Special Report on Privatization of Mental Health Institutions in Georgia, Evaluation, Conclusions and Recommendations for Government of Georgia
On June 23, 2017, the Public Defender of Georgia presented the Special Report on Privatization of Mental Health Institutions in Georgia, Evaluation, Conclusions and Recommendations for the Government of Georgia, together with the international organization Global Initiative in Psychiatry – Tbilisi.
During carrying out a survey for the special report, Georgian and foreign experts studied the documents of the Naneishvili National Mental Health Center and the Khelvachauri Mental Health Center and the issues related to their privatization.
As the survey showed, the objectives of privatization and its consequences in the implementation of the national mental health concept and strategy were vague. The privatization process is being implemented hastily, without consultation with stakeholders. At the same time, no open competition has been announced; no required qualifications or experience of a potential investor have been defined in advance. The privatization of the institutions does not have a uniform format and does not provide a clear picture of long-term planning of service and its financial stability. The business model of the investor remains unclear as well.
The Public Defender considers that clearly established standards concerning the quality of service, safety of patients and aspects of human rights should be provided in the privatization process. The Public Defender's recommendation is the state monitoring body composed of qualified persons to conduct regular inspections; the performance quality should be monitored in all state and private hospitals in the same way and under equal conditions. Special attention should be paid to judicial psychiatry and forced treatment units, and at least one more institution should be opened in order to avoid monopoly.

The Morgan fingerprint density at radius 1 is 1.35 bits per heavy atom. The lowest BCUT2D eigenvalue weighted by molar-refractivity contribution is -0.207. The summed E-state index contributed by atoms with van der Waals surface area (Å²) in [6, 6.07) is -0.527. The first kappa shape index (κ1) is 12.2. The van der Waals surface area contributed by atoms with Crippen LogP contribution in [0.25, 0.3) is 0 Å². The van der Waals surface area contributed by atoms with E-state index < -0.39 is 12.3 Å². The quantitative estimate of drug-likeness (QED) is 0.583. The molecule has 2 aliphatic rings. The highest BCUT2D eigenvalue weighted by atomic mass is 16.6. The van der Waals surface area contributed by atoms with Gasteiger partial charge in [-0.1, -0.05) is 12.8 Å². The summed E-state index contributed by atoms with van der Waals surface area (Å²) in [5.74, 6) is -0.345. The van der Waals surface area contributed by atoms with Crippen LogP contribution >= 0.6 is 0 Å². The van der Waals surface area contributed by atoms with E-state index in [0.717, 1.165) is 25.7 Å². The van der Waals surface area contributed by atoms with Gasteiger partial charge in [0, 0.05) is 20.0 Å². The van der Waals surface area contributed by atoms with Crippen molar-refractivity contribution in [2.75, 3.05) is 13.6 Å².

Professional knowledge and skills of clinical personnel should be checked and their qualifications should be improved if necessary. In the rehabilitation process, it is necessary to involve patients in various activities in parallel with medicinal treatment.
The institutions’ working principles should be transparent, as well as information about the owner and business plans. The services provided should fully meet the financial and clinical standards.
The recommendation section of the survey emphasizes that a detailed list of requirements should be defined in the process of privatization and sanctions should be specified, which will be imposed in case of incompliance with the requirements. Additionally, adequate forms of control should be developed, including public and patients’ councils, and the mechanism for filing complaints should be provided in case of violation of the patients' rights.